Possible purposes of clubs

South’s wide variety of clubs offered to students can be viewed as a way to help their transcripts, rather than the actual enjoyment of participating


Graphic by Eva McCord ’21.

Tower Editorial Board

There are over 90 unique clubs at South, spanning from the mock trial team to French club. These clubs range from academic-based clubs, like Mu Alpha Theta and Writing Club, to service-based clubs, such as Key Club and Varsity Club, to other clubs that are centered around a common interest, including Birdwatching and Breakfast Club. They allow students one of a kind experiences in high school.

We at The Tower believe that clubs offer students an opportunity to explore new passions and get to know new people they wouldn’t have known otherwise. High school is a period of time where we are constantly being asked about what we want to do with our lives. How are students supposed to answer this question if they have not explored all the possible options available? Often, it is hard to answer this question because we have not had a chance to discover an area that has piqued our interest.

We believe joining a club is a great way to explore new interests. It allows for students to learn something new without the stress that often comes with school courses. Clubs connect students with like-minded people; you become part of a community. Each club has their own inside jokes and culture that leads to a feeling of belonging for students. We believe these communities built by these clubs can transcend South.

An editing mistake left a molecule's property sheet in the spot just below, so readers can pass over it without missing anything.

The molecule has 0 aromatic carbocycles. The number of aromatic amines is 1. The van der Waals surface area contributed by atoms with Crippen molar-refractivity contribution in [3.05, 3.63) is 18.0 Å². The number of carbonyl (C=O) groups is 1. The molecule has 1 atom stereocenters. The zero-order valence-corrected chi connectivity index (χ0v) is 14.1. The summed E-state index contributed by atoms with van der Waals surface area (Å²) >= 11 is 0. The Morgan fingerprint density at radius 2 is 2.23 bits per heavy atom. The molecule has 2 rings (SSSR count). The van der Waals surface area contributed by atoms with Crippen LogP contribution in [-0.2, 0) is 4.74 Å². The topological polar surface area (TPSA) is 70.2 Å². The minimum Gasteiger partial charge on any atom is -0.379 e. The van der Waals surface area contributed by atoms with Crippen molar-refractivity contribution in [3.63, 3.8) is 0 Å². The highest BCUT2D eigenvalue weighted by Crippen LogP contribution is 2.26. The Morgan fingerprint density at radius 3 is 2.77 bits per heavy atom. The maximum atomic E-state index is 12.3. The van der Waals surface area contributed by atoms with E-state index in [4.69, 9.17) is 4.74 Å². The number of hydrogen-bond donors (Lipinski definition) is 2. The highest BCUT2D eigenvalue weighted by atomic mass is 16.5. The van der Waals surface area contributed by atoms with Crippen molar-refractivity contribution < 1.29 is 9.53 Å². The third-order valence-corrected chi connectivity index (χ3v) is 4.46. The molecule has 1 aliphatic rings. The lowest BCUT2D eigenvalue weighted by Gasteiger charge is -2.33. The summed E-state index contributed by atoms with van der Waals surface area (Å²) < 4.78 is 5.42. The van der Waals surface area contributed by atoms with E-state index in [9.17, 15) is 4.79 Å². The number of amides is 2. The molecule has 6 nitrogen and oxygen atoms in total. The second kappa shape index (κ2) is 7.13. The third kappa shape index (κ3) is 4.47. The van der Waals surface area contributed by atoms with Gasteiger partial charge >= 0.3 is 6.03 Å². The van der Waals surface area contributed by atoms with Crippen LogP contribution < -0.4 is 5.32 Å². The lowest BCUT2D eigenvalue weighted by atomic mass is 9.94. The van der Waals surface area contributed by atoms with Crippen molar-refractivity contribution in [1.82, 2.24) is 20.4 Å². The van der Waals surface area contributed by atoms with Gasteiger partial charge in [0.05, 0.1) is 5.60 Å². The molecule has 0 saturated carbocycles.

According to the National Center for Educational Statistics, there is a clear correlation between participation in high school extracurriculars and better attendance, higher levels of achievement and aspirations to higher levels of education. To us, it seems evident that the benefits of these communities built by clubs can transcend South.

On the other hand, The Tower also sees some issues with the influx of clubs. Sometimes, we feel as if new clubs are created with the intention of college applications and leadership roles. It is okay to join a club just because you are intrigued in the topic and what to try something new, but we fear that, over time, the interest in a certain club is purely surface level. Since there is such a pressure on young people today to boost their resume, students are often desperate for a way to stand out. Because so many students want to achieve so much, the leadership roles are already saturated. This forces students to create a new club so they can write a position on their college applications.

While all of this is not necessarily a bad thing, at The Tower, we urge students to be aware of their intentions. According to niche.com, many colleges prefer students who commit themselves more to a small selection of extracurriculars rather than being in as many clubs as possible. Participate in the clubs you are a part of rather than take a small role in many organizations. According to the website, it is important for students not to spread themselves too thin. They said it is more valuable to colleges to have students who are passionately involved in a club that is meaningful to them.

We want South to be a community where everyone feels included and valued. We want South to be place where anyone can explore different interests to prepare for their future. We want the best for South and the student body, but not at the cost of creating frivolous clubs for the purpose of checking off boxes for leadership roles.